"Extreme prescriptions outside of +4 or -4 won't work, but most people should be covered," he said. Bifocals and trifocals, he said, will depend on the optometrists' recommendation.
Alpert said that the problem wasn't the frame, but controlling the impression that Google Glass creates on the wearer. It's message control.
"The frame I'm sure could accommodate higher prescriptions, but there's a lot of variables when you start expanding the prescription," he said.
Lee thinks that prescriptions will go a long way toward spreading the social acceptability of Glass. "We have evidence that it could double the demand for Glass," he said, noting that "60 percent of Americans need corrective vision."
Lee and his cohorts on the Glass team are placing a big bet on tying Glass adoption to existing behavior. Your eyeglasses won't just correct your vision, Lee said, but provide, "directions, live translations, really cool stuff."
The idea is that when you go to grab your eyeglasses or sunglasses in the morning along with your wallet and keys, you'll have Glass already there for you.
Part of that is creating a purchasing experience not all that different from how people currently buy glasses. Google wants people to buy Glass with the frame they want, and then take it to an optometrist's office to have the prescription filled.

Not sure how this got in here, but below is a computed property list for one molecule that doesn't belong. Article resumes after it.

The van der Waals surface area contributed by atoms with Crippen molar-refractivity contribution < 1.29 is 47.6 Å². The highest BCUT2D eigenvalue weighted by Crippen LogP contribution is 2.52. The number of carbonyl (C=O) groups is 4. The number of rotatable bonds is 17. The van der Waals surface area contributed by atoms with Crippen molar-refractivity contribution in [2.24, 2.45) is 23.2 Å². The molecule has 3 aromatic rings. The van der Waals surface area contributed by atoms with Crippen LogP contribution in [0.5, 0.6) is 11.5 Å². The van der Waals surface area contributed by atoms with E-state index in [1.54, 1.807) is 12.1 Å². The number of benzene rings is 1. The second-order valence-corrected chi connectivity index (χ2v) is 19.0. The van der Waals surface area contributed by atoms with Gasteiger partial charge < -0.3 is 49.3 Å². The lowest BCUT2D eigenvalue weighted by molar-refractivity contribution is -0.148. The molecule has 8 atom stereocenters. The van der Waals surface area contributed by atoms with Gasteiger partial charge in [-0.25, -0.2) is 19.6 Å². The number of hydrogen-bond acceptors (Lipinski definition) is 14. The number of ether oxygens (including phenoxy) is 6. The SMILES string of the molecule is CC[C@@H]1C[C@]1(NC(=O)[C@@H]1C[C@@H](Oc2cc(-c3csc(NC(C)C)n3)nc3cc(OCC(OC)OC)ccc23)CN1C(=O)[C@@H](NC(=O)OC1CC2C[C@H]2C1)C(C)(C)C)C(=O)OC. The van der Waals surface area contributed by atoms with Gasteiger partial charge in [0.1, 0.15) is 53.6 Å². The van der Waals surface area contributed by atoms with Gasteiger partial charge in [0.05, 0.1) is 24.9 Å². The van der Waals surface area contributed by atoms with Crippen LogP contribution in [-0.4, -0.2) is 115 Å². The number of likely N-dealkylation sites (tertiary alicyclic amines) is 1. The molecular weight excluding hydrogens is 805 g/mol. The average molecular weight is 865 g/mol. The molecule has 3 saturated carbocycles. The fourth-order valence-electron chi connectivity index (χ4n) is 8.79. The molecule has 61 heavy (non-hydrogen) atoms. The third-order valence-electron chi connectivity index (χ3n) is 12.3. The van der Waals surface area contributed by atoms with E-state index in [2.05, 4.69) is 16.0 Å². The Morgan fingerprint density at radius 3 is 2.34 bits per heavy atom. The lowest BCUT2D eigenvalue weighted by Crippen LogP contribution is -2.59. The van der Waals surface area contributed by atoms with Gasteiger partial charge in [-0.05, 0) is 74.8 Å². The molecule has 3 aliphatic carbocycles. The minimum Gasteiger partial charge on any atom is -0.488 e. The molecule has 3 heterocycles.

Lee said that Google designed the frames in-house, and is working with a Japanese manufacturer "that's an expert at making titanium frames." Titanium was chosen because of its low weight, flexibility, and the ease with which it can be fit to different faces, while the shades are made by sunglasses maker Maui Jim.
However, Lee added that you don't have to get a prescription filled to get the new Glass frames.
"The product we deliver comes with blank lenses. They're high quality and you can use them as we deliver it," he said.
Google advises against leaving the Glass unit with the frames while the prescription is being filled. The Glass hardware can be removed from the frame with a tool included with the standard Glass kit, Lee explained.
He hopes that the Glass Titanium collection of frames will inspire other eyewear makers to design their own frames for Google Glass, similar to how the Nexus line demonstrates what's possible with Android hardware.
"This is just the start," Lee said. "You'll see that a lot of different styles can be accommodated."
One of the larger goals of the prescription availability is that people who wear eyeglasses regularly will help make Glass itself more palatable to the public. Getting people to be more accepting of Glass remains a challenge for Google, as demonstrated in an Ohio movie theater last week when a moviegoer found himself accused of bootlegging a movie while wearing Glass.
For VSP's McGrann, the key point is that insurance will provide a way to get people accustomed to Google Glass -- both elite Explorers and non-owners.
"The more people using the technology, the more comfortable people are. I think that it will help get [Glass] more mainstream," he said.
A Google spokesperson said that the Ohio man's frames were not officially sanctioned prescription frames from Google, showing that there's already a market for prescription glasses with Google Glass -- at least, among Glass owners. It still leaves open the question of how the general public will react once Glass is available to all.
Corrected at 11:02 p.m. to fix the spelling of Dr. Matthew Alpert's name, and to identify the Classic shades as new.